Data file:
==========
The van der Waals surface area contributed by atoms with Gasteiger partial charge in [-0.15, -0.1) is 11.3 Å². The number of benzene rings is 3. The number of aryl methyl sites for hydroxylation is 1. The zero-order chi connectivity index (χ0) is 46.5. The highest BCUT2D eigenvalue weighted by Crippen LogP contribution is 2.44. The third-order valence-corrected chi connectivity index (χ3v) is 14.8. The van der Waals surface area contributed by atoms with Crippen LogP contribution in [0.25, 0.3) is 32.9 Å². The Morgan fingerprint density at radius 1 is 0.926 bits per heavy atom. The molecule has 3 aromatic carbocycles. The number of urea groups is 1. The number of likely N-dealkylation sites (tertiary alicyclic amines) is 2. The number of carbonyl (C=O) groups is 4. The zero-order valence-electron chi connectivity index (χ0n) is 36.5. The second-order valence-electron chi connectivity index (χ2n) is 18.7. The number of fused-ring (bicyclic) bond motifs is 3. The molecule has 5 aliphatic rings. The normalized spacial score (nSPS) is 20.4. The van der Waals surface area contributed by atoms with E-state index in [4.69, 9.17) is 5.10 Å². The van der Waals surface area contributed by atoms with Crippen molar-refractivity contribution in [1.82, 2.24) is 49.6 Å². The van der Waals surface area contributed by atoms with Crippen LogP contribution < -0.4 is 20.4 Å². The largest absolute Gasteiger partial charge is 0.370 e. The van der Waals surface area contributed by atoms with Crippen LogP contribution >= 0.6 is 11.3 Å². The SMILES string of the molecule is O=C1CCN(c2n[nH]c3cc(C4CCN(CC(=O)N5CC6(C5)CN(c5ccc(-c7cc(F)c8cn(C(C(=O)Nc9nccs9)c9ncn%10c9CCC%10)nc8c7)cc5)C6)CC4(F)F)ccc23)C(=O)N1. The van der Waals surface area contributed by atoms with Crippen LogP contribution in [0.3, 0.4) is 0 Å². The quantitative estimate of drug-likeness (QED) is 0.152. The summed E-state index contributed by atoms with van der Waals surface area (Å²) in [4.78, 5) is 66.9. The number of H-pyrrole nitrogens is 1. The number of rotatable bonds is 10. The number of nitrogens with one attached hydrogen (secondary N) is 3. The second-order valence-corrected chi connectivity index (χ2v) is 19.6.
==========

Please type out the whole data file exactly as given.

The van der Waals surface area contributed by atoms with Gasteiger partial charge in [-0.15, -0.1) is 11.3 Å². The number of benzene rings is 3. The number of aryl methyl sites for hydroxylation is 1. The zero-order chi connectivity index (χ0) is 46.5. The highest BCUT2D eigenvalue weighted by Crippen LogP contribution is 2.44. The third-order valence-corrected chi connectivity index (χ3v) is 14.8. The van der Waals surface area contributed by atoms with Crippen LogP contribution in [0.25, 0.3) is 32.9 Å². The Morgan fingerprint density at radius 1 is 0.926 bits per heavy atom. The molecule has 3 aromatic carbocycles. The number of urea groups is 1. The number of likely N-dealkylation sites (tertiary alicyclic amines) is 2. The number of carbonyl (C=O) groups is 4. The zero-order valence-electron chi connectivity index (χ0n) is 36.5. The second-order valence-electron chi connectivity index (χ2n) is 18.7. The number of fused-ring (bicyclic) bond motifs is 3. The molecule has 5 aliphatic rings. The normalized spacial score (nSPS) is 20.4. The van der Waals surface area contributed by atoms with E-state index in [4.69, 9.17) is 5.10 Å². The van der Waals surface area contributed by atoms with Crippen molar-refractivity contribution in [1.82, 2.24) is 49.6 Å². The van der Waals surface area contributed by atoms with Crippen LogP contribution < -0.4 is 20.4 Å². The largest absolute Gasteiger partial charge is 0.370 e. The van der Waals surface area contributed by atoms with Crippen LogP contribution >= 0.6 is 11.3 Å². The SMILES string of the molecule is O=C1CCN(c2n[nH]c3cc(C4CCN(CC(=O)N5CC6(C5)CN(c5ccc(-c7cc(F)c8cn(C(C(=O)Nc9nccs9)c9ncn%10c9CCC%10)nc8c7)cc5)C6)CC4(F)F)ccc23)C(=O)N1. The van der Waals surface area contributed by atoms with Crippen LogP contribution in [0.3, 0.4) is 0 Å². The quantitative estimate of drug-likeness (QED) is 0.152. The summed E-state index contributed by atoms with van der Waals surface area (Å²) in [4.78, 5) is 66.9. The number of H-pyrrole nitrogens is 1. The number of rotatable bonds is 10. The number of nitrogens with one attached hydrogen (secondary N) is 3. The second-order valence-corrected chi connectivity index (χ2v) is 19.6.